sex ed

Culture also affects sexual education. This is important because it may halt people from forming a healthy sexual relationship.

For example, many married couples do not engage in intercourse. Researchers point out various reasons for this unconsummated marriage: lack of education about sex, knowledge of genital anatomy, or the physiology of the sex. [12] 


Orthodox Jews typically get their first sexual education after the engagement. A man and a woman, set up by a matchmaker, meet at a public place to converse. Without building physical intimacy, the couple may become engaged after several meetings. [13] Many Arab women were not exposed to sufficient sex-related knowledge, and suffer from vaginismus. [14] 


Then, where do people get sexual information when the culture limits such education? 

Pornography is the primary source of information, especially among the male population, regardless of the culture. [3] This leads to an increase in coercive sex, sexual violence, and victimization. [15] 

Mini-reflection: Let's take a moment to think about these.


Did your parents provide you with developmentally appropriate information about sexuality?


Were you allowed to explore your own body in private?


Did your parents give you the idea that your sexuality and your body are good?

family and sex

family and sex

According to Dr. Aline P. Zoldbrod, learning to be a sexual person is not the automatic process many people think it is. You LEARN, or don't learn, how to be sexual from your experience of many non-sexual events you had in your family.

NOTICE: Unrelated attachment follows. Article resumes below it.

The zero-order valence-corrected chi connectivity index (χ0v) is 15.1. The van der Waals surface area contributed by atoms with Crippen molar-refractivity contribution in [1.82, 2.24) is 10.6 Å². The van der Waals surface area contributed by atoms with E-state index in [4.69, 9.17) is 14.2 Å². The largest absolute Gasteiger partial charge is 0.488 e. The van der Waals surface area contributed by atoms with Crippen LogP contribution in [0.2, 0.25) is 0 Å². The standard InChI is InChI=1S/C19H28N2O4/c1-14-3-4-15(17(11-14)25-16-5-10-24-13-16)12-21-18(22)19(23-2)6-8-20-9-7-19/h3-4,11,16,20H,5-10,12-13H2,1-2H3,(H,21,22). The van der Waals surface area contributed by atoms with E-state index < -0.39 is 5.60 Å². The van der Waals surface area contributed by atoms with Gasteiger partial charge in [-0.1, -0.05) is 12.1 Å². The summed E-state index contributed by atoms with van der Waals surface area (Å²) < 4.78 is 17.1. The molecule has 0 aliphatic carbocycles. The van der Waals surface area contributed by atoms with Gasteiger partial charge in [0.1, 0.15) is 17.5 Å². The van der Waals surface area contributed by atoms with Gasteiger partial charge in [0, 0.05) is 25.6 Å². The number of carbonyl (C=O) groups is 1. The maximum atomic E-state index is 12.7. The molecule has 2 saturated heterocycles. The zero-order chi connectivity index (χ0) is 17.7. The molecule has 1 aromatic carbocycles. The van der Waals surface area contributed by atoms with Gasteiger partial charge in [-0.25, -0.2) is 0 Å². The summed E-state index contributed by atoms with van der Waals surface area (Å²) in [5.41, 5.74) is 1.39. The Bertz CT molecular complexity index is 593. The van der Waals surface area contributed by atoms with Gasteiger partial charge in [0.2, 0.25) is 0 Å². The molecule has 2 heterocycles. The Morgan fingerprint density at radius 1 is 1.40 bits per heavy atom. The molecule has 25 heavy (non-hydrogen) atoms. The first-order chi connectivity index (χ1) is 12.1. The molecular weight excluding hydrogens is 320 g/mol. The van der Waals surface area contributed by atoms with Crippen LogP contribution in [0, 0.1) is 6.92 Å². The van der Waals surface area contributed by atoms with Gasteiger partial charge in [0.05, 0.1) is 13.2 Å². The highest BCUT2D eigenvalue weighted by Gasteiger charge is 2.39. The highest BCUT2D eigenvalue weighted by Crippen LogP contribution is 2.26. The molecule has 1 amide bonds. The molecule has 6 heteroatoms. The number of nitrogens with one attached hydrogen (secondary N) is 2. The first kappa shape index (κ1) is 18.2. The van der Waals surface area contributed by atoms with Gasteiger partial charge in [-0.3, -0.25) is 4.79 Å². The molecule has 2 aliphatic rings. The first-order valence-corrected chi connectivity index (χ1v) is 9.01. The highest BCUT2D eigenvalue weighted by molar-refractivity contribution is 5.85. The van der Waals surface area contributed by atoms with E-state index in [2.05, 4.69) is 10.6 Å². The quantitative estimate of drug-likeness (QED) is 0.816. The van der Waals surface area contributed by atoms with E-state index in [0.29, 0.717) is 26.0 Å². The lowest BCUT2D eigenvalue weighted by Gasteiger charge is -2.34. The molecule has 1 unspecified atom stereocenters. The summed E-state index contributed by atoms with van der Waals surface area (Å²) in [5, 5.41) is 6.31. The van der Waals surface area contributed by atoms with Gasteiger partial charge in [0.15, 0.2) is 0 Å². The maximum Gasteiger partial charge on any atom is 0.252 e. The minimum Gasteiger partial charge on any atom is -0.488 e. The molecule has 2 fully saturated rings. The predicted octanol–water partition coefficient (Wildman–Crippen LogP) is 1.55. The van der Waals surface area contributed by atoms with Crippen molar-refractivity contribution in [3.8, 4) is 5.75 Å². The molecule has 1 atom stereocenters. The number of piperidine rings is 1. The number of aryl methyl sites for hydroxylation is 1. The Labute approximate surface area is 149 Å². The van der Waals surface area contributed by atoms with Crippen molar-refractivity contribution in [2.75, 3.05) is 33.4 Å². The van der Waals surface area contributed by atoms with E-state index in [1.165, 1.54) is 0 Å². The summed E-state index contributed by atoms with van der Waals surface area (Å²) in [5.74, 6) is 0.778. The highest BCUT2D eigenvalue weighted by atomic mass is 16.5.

We call this event of learning the milestones in sexual development. 

To be a person who can have loving and sexual relationship with another person, you have to be comfortable with your own body. You have to like being touched, and link love and touch. You also have to trust another person, that your partner will listen to you and care about you. You have to be comfortable with getting vulnerable and take care of yourself emotionally. 

To be able to have passionate sex with a beloved partner, you need to have witnessed several positive non-sexual themes in your family-of-origin during childhood and adolescence. (If you experienced sexual abuse or rape, then your negative experiences were sexual ones. But the way the abuse or rape was handled in your family also will affect your sexuality.) [16] 

Milestones of sexual development by Dr. Zoldbrod 



Zero Sexuality

Ground zero sexuality refers to the first three milestones - love, touch, and trust. Specifically, the ability to connect touch and trust is the first step that cascades good physical and emotional associations. Consistent, good experiences with loving touch help you to build such crucial links. A person may need to FEEL FIRST in their body before they are sexually aroused. 


Therefore, if a person fails to achieve any of these milestones, there is a high chance that the person will have sexual problems. The person may feel hard to sexually "let themselves go." For a person grown up with a very unaffectionate or unsympathetic family, the person may not feel themselves to be a sexual being. The person might not be motivated to get into a relationship with another person, not just romantic relationships but friendships and other relationships, given that their relationships with their family was not pleasant.


Let's think about your experience growing up, to assess your own ground-zero sexuality

01. Love

  • Do you feel that your parents loved you?

  • Do you expect other people to love you?

02. Touch

03. Trust & Empathy

  • Do you associate touching and love, or touching and safety?